Abigail is a maidservant in Greave Hall, an elegant London household governed by the tyrannical housekeeper, Mrs Cotton.
Whilst the widowed master slips slowly into madness, Mrs Cotton gradually usurps the position of gentlewoman of the house.
She wears his dead wife's jewellery and clothes, entertains guests as though the house is her own and reserves her most despotic treatment for Abi.
In the dead of night, Abi makes a desperate bid for freedom, but is soon captured and returned to Greave Hall.
As Mrs Cotton's malice intensifies, a ghostly presence distracts Abi with clues to a deadly secret. And Abi now realises that she can trust no one in the house.
- Format: Paperback
- Pages: 288 pages
- Publisher: Bloomsbury Publishing PLC
- Publication Date: 02/08/2010
- Category: General
- ISBN: 9781408804506
Showing 1 - 5 of 5 reviews.
Review by JessicaLouise23
I had this book sent to me from Bloomsbury to review a week or so ago and I was immediately excited to read it. The cover intrigued me and the synopsis sounded right up my street so I moved it up to the top of my To Be Read pile and picked it up this weekend when it was rather miserable and rainy and I fancied a creepy historical fiction novel and I was very pleasantly surprised by this book.Having never read anything by Michael Ford before I wasn’t really sure what to expect with this but I loved it! Right from the start you can tell that Ford is an excellent story teller. You’re immediately transported into 18th century London so much so that you can very nearly smell the stench of the streets of London wafting off the pages. The story starts when Abi an orphaned servant at the brooding and dark Greave Hall runs away. She’s desperate to escape the crutches of sadistic housekeeper Mrs Cotton and her harsh lifestyle there. Soon after escaping, Abi is caught and brought back to Greave Hall and things start going from bad to worse. The widowed master of the house Lord Greave is slipping slowly into madness, leaving Mrs Cotton his dead wife’s sister to take advantage of her position and adopt the role of Mistress of the house wearing her sisters jewellery and entertaining guests. As Mrs Cotton’s malice intensifies odd things start happening around the house. It seems as though a ghostly presence is trying to get Abi to leave Greave Hall for good and reveal that the house and the people within it are hiding terrible secrets, ones that may cost Abi her very life.I find that ghost stories can be very hit or miss. If you do it right it can be excellent if you do it wrong it can be disastrous and Michael Ford definitely gets it right with The Poisoned House. It reminded me very much of a sort of Rebecca for teens with a supernatural twist. It has all of the things that make Rebecca the wonderful classic that it is. The big brooding house, mystery, a malicious housekeeper, a grieving widower, suspense and death. I found myself turning the pages just as desperate to discover the secrets of the house as much as Abi. There’s always something exciting going on that makes you keep reading and reading. Michael ford definitely has himself a new fan and I hope he writes more historical fiction in the future as he truly does excel at it. The only reason I couldn’t quiet give this the full top marks is because for me the book was a tad short. I would have liked more time with the characters and for them to have been a little more developed. If you’re looking for a suspenseful, gothic, quick read then your sure to love this. Thank you for sending it to me for review Bloomsbury it’s now become one of my favourite books of the year! 4 stars.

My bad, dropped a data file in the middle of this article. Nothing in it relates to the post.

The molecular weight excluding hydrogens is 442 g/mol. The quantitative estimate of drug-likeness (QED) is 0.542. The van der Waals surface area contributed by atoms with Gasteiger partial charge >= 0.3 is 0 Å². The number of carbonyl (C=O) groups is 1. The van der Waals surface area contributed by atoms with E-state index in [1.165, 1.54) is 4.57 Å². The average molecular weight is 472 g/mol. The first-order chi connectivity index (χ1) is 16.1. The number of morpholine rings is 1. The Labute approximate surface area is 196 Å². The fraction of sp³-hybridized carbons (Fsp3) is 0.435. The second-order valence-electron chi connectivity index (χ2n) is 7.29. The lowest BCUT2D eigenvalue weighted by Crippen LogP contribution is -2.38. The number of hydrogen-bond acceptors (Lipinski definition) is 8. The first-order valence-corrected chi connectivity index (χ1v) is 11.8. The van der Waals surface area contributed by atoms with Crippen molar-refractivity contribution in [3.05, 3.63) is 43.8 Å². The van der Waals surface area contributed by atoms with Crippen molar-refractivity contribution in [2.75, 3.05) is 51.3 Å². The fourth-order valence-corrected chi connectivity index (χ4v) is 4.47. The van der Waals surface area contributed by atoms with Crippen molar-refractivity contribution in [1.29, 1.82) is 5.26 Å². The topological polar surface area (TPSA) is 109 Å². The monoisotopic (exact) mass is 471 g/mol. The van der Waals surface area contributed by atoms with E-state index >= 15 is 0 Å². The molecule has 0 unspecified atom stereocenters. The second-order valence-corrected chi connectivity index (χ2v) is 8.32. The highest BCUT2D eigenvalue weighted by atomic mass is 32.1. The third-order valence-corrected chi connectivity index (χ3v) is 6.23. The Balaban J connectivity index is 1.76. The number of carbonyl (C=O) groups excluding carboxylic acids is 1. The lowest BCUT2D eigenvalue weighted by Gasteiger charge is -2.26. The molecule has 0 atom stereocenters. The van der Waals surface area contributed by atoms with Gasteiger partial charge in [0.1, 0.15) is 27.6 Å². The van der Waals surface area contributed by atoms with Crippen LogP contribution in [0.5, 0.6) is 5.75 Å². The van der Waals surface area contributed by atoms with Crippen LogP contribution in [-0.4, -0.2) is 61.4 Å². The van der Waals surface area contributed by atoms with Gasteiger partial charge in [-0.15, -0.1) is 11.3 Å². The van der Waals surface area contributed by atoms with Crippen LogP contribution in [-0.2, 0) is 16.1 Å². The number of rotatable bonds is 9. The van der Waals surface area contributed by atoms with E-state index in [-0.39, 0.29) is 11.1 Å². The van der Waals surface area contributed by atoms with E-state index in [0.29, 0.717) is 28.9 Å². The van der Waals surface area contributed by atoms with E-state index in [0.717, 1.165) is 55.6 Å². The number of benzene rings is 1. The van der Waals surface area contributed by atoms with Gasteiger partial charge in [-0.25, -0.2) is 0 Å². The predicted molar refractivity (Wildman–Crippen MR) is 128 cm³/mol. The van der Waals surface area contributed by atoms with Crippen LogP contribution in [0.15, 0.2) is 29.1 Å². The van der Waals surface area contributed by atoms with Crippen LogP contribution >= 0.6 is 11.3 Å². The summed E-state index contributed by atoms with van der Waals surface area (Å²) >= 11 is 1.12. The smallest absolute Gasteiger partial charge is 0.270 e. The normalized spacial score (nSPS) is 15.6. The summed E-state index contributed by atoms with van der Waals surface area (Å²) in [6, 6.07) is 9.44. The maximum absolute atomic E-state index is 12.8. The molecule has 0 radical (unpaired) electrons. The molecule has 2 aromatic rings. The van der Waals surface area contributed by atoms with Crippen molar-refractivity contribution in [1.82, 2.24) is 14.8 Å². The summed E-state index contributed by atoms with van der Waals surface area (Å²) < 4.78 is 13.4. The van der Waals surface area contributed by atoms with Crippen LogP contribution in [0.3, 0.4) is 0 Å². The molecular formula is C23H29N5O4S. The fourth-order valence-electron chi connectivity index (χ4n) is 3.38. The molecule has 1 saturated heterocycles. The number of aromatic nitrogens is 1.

Review by susiesharp
Young Abi is an orphaned servant girl in the house of Lord Greave, the head of the household staff Mrs. Cotton, is the sister of the late lady of the house who rules with an iron fist. It has been a year since Abi lost her mother who was nurse/governess to Lord Greave’s son Samuel, Abi and Samuel grew up together and were closer than master & servant should be. In the year since her mother died Lord Greave has been slowly losing his mind and Samuel went off to war and came back injured. The worst thing is that Abi is seeing the ghost of her mother but what is she trying to tell her.I really enjoyed this book it was hard to put down; it had just the right amount of spookiness and mystery. The build up to the reveal was great and what you think is going on is actually quite different then you are led to believe. The whole atmosphere of the story really took you back to 1856 Victorian England, the big house with its ghosts plus a little upstairs/downstairs. Abi was a great character as were the rest of the household staff I ended up really liking them and thought the postscript was a great touch!If you like Victorian gothic with ghosts give this book a try!I received this book from netgalley.4 stars
Review by lilibrarian
Abby is an orphan - her mother died the year before. She lives as a servant in the house where she was raised, her mother having been nurse of Lord Greave's son, Samuel. The housekeeper is cruel to her, and she awaits Samuel's return from the Crimean War to ease her life. Strange things begin happening in the house, and she realizes that her late mother was murdered and is trying to warn her of something.
Review by tammydotts